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Ma Hongbin (Xiao'erjing: ﻣَﺎ ﺡْﻮ بٍ‎, September 14, 1884 – October 21, 1960), was a prominent Chinese Muslim warlord active mainly during the Republican era, and was part of the Ma clique. He was the acting Chairman of Gansu and Ningxia Provinces for a short period.[3]

Ma Hongbin
马鸿宾
Ma Hongbin.jpg
General Ma Hongbin
Governor of Gansu[1]
In office
November 1930 – December 1931
Preceded byWang Zhen (Wang Chen)
Succeeded byMa Wenche (Ma Wen-ch'e)
Governor of Ningxia (1st time)
In office
7 Jan 1921 – Dec 1928
Preceded byMa Fuxiang (Ma Fu-hsiang)
Succeeded byMen Zhizhong (Men Chih-chung)
Governor of Ningxia (2nd time)
In office
1948–1949
Preceded byMa Hongkui
Succeeded byPan Zili (P'an Tzu-li)
Personal details
BornSeptember 14, 1884
Linxia County, Gansu
DiedOctober 21, 1960(1960-10-21) (aged 76)
Lanzhou
NationalityHui
Political partyKuomintang
ChildrenMa Dunjing (1906–1972)
AwardsOrder of Leopold (Belgium)[2]
Military service
Nickname(s)"Ma the Kind Man"
Allegiance Qing Dynasty
 Republic of China
 People's Republic of China
Years of service1910–1960
Rankgeneral
UnitMa clique
Battles/warsSecond Zhili–Fengtian War, Central Plains War, War in Ningxia (1934), Long March, Second Sino-Japanese War, Chinese Civil War

LifeEdit

 
Chiang Kai-shek, leader of China, in the middle, meets with the Muslim Generals Ma Hongbin (second from left), and Ma Hongkui(second from right) at Ningxia August 1942.
 
1939, Northwest China, Chinese Muslim fighters gather to fight against the Japanese[4][5]

Ma was born in the village of Hanchiachi, in Linxia County, Gansu. He was the son of Ma Fulu who died in 1900 when fighting against the foreigners in the Battle of Peking (1900) in the Boxer Rebellion.[6][7][8] As a nephew of Ma Fuxiang,[9] he followed him and later Feng Yuxiang into the army. He and Ma Fuxiang protected a Catholic mission in Sandaohe from attacks by the Gelaohui, and he received the Order of Leopold (Belgium) ("King Leopold decoration")[10] During an uprising in Gansu in the Central Plains War, the Muslim General Ma Tingxiang was attacked by Ma Hongbin who was serving in Feng's administration in Ningxia.[11][12]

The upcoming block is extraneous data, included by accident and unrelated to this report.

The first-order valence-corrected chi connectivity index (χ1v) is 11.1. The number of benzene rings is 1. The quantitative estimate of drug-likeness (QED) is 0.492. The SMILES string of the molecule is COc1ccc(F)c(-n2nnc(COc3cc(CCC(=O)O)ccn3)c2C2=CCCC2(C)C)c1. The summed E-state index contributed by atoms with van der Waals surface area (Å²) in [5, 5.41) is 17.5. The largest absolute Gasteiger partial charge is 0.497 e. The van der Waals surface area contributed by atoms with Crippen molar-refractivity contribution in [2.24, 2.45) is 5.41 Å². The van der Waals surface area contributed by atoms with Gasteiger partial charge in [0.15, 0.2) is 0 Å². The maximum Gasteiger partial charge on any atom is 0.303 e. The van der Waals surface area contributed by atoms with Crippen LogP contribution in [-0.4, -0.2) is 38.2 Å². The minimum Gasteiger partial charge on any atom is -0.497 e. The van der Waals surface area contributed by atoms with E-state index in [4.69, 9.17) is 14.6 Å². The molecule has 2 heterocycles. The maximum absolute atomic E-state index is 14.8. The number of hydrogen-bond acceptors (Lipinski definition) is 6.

Upon his cooperation with Chiang Kai-shek, he was named commander of the 22nd Division, 24th Army, within the National Revolutionary Army. He was governor of Ningxia from 1921 to 1928 and chairman of the government of Ningxia in 1930. However, Ma Hongbin vcaused and consequently lost a power struggle with his cousin Ma Hongkui, a fact that was exploited by Chiang Kai-shek to his own advantage by preventing Hongbin's total defeat. In 1930, Chiang named Ma Hongbin as the Chairman of the Provincial Council of Gansu, a post he held until 1931; Hongbin's control over Gansu remained very limited, however, as the province was mostly ruled by his rival Ma Zhongying. Even after Zhongying's departure to the Soviet Union in July 1934, Gansu's armies and civilian population was still loyal to Zhongying.[citation needed] Hongbin helped Ma Hongkui to fight off an invasion of Ningxia by fellow warlord Sun Dianying in early 1934.[13]

The Japanese planned to invade Ningxia from Suiyuan in 1939 and create a Hui Muslim puppet state. The next year in 1940, the Japanese were defeated militarily by Ma Hongbin, who caused the plan to collapse. Ma Hongbin's Hui Muslim troops launched further attacks against Japan in the Battle of West Suiyuan.[14][15]

He became the commander of the 81st Corps during the Second Sino-Japanese War and World War II.[16] In 1940 Ma Hongbin's Muslim troops took part in the Battle of West Suiyuan against Japan and their Mongol puppet state Mengjiang.[17] In the same year at the Battle of Wuyuan, Ma Hongbin led the 81st Corps against the Japanese. The Japanese were defeated by the Chinese Muslim forces and Wuyuan was retaken. Throughout the war, Ma Hongbin continued military operations against the Japanese and their Mongolian allies.

Ma Hongbin's army was clan centered and feudal. In his 81st corps, his chief of staff was his brother in law, Ma Chiang-liang.[18]

The American Asiatic Association reported that he commanded the eighty fourth Army corps.[19]

After the war, he became a senior adviser within the Northwestern Army Headquarters. When his cousin Ma Hongkui resigned from his positions and fled to Taiwan, those positions where transferred to Ma Hongbin. In 1949 during the Chinese Civil War, when the People's Liberation Army was approaching the northwest, Ma Hongbin and his son Ma Dunjing led his 81st Corps to cross over to the communist side.[20] He was named vice-chairman (later restyled vice-governor) of Gansu province. He was also vice-director of the Commission of Ethnic Affairs as well as a member of the National Defense Commission of the People's Republic of China. He died in Lanzhou in 1960.[21]

FamilyEdit

Ma Hongbin
Traditional Chinese馬鴻賓
Simplified Chinese马鸿宾